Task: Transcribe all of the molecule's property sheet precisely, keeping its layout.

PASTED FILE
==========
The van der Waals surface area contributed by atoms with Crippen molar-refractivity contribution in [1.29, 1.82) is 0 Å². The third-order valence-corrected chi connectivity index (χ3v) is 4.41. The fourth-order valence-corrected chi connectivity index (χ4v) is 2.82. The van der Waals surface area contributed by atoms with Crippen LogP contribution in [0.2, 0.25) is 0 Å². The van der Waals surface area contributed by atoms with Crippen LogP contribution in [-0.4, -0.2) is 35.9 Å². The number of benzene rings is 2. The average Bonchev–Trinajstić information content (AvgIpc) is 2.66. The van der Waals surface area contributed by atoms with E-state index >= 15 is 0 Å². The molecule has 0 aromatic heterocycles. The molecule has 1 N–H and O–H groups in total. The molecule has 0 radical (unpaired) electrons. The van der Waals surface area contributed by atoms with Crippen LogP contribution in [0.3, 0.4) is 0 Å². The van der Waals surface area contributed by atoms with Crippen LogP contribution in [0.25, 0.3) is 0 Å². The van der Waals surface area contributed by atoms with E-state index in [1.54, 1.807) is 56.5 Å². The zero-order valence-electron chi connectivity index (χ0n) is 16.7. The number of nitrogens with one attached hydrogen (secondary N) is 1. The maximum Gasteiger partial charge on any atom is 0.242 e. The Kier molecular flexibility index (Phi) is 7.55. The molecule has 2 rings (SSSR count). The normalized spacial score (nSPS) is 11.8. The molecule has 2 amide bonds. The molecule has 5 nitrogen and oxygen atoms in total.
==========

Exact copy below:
The van der Waals surface area contributed by atoms with Crippen molar-refractivity contribution in [1.29, 1.82) is 0 Å². The third-order valence-corrected chi connectivity index (χ3v) is 4.41. The fourth-order valence-corrected chi connectivity index (χ4v) is 2.82. The van der Waals surface area contributed by atoms with Crippen LogP contribution in [0.2, 0.25) is 0 Å². The van der Waals surface area contributed by atoms with Crippen LogP contribution in [-0.4, -0.2) is 35.9 Å². The number of benzene rings is 2. The average Bonchev–Trinajstić information content (AvgIpc) is 2.66. The van der Waals surface area contributed by atoms with E-state index >= 15 is 0 Å². The molecule has 0 aromatic heterocycles. The molecule has 1 N–H and O–H groups in total. The molecule has 0 radical (unpaired) electrons. The van der Waals surface area contributed by atoms with Crippen LogP contribution in [0.3, 0.4) is 0 Å². The van der Waals surface area contributed by atoms with Crippen LogP contribution in [0.25, 0.3) is 0 Å². The van der Waals surface area contributed by atoms with E-state index in [1.54, 1.807) is 56.5 Å². The zero-order valence-electron chi connectivity index (χ0n) is 16.7. The number of nitrogens with one attached hydrogen (secondary N) is 1. The maximum Gasteiger partial charge on any atom is 0.242 e. The Kier molecular flexibility index (Phi) is 7.55. The molecule has 2 rings (SSSR count). The normalized spacial score (nSPS) is 11.8. The molecule has 2 amide bonds. The molecule has 5 nitrogen and oxygen atoms in total.